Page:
Increased grain demand prompts port improvements in Southeast Asia.

   In the world grain trade, it's generally accepted that where economic growth goes, increased grain demand follows; it's also true that when grain demand increases, adequate infrastructure becomes essential. In recent years, those axioms have been borne out in several Southeast Asian countries.

   Thriving economies have meant rising living standards, especially in Malaysia and Indonesia. Between 1985 and 1993, per capita gross national product in Malaysia increased annually by 5.7%, while Indonesia's annual growth registered 4.8%, both substantially higher than most other nations in the same period, according to World Bank figures.

   At the same time, annual increases in consumption of grains averaged 4.5% in Malaysia, exceeding the annual population growth rate of 2.4%. In Indonesia, grain consumption increased by an average of 4% each year, again outpacing population growth of 1.8%.

   This expansion in demand for grain is expected to continue through the next decade. Coarse grain consumption, in particular, is projected to surge, based on rapid growth in the regional feed industry.

   Past expansion in grain use and prospects for future demand increases have caused both Indonesia and Malaysia to confront several issues. Because neither is self-sufficient in grains, supply sources and the existing state of grain-handling infrastructures are among the more pressing concerns.


   In Indonesia, grain handling issues center almost exclusively on coarse grains, primarily maize. The country has a sophisticated wheat flour milling industry, and because its wheat supplies always have been imported, bulk unloading facilities have long been available at the country's large flour mills.

   Indonesia itself grows a subtantial amount of maize, which made the need for bulk shipunloading facilities at deepwater ports minimal — until recently. But expansion in the feed industry in the past five years increased demand for maize, forcing Indonesia to import supplies, primarily from China, to augment its own production.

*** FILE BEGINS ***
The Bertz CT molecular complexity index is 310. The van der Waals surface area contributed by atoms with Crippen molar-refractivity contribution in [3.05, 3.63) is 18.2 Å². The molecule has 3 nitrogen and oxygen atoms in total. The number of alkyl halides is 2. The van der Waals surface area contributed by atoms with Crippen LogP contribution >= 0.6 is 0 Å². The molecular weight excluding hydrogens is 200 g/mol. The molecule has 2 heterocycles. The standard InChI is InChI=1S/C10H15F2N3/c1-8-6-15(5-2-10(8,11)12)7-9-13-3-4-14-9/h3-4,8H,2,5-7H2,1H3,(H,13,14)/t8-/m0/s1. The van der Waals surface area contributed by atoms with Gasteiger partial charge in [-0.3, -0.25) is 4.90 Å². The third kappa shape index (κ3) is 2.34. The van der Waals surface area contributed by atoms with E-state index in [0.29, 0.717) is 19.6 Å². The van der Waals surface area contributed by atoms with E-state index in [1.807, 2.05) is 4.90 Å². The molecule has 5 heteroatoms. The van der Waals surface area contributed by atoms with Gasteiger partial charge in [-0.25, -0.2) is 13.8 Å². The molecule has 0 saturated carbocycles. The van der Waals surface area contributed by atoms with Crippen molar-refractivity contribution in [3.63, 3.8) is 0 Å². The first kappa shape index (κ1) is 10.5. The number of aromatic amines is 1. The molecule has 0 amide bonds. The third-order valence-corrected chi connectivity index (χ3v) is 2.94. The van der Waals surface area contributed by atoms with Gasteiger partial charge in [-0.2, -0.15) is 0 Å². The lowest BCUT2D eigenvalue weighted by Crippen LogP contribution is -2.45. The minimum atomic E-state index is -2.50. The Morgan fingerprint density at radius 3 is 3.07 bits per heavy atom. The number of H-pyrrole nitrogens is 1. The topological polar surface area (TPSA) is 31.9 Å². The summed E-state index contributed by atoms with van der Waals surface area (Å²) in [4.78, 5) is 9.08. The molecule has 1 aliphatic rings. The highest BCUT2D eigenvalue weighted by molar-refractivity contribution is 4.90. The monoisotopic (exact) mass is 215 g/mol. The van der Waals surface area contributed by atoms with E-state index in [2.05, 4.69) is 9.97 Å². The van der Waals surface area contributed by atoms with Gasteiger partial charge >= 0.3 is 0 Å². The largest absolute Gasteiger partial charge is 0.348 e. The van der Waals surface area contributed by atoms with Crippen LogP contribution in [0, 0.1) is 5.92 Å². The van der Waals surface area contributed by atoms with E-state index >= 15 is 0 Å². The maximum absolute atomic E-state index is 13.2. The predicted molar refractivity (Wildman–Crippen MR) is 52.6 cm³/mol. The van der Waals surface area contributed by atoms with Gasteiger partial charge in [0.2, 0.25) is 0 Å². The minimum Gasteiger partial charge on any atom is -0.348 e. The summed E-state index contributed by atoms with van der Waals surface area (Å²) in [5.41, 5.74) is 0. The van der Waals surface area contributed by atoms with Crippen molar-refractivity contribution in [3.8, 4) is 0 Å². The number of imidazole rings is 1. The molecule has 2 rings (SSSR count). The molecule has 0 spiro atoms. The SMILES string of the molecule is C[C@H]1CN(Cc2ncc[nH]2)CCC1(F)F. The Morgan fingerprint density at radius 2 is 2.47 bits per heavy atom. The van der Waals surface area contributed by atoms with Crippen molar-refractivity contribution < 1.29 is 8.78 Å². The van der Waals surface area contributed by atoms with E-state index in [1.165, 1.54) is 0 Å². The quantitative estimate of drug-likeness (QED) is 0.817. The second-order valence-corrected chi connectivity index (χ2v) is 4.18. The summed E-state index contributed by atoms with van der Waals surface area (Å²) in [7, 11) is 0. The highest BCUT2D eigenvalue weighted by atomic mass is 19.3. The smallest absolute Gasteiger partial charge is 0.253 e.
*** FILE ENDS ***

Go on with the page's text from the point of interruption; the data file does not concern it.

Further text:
Before 1990, Indonesia imported maize only occasionally, and annual amounts never exceeded 200,000 tonnes. Since then, imports have grown sharply and will reach an estimated 1.2 million tonnes this season.

   A poor harvest contributed to this year's large import needs. But demand should continue to outpace domestic supplies for the foreseeable future because the feed industry is growing at 10% to 20% annually. Some analysts predict Indonesia may need to import up to 4 million tonnes of maize a year by 2000.

   Anticipating the need for imports, the Indonesian government in 1994 reduced tariffs on imported maize and other feed ingredients. But grain import handling mechanisms presented other constraints that were more difficult to address.

   Traditionally, coarse grains have been handled exclusively in bags. Ships are off-loaded in bags, a process that sometimes includes labor-intensive shoveling of grain from the ship's hold into bags; slow unloading rates of only 1,500 tonnes per day, port congestion and high demurrage costs are not uncommon.

   Indonesia also uses grab and hopper systems, which involve a clamshell to transfer grain from ship to hopper and then to the bagging equipment; this technique speeds up the unloading process to discharge rates of 2,500 tonnes per day, but this is still much slower than the 20,000-tonne daily discharge rates attained in other importing countries.

   Potential pressures on Indonesia's traditional handling system began to increase when it became clear that China's maize exporting days were numbered; indeed, China, the world's second largest maize exporter in 1993-94, pulled out of the export market entirely in late 1994, and it is unclear when or if exports will resume. For Indonesia, the availability of maize that could be delivered relatively quickly, in small vessels and at cheap freight rates was diminished.

   As early as 1993, Indonesia's government began to re-examine its import infrastructure with an eye to improving receival capacity. With the help of consultants provided by the U.S. Feed Grains Council, Indonesia studied lightering systems — by which grain is discharged from ships anchored offshore to barges using a pneumatic evacuator — and began a feasibility study on construction of a new deepwater port and grain handling facility. In the meantime, Indonesia has purchased several new bagging machines and portable evacuators to unload ships.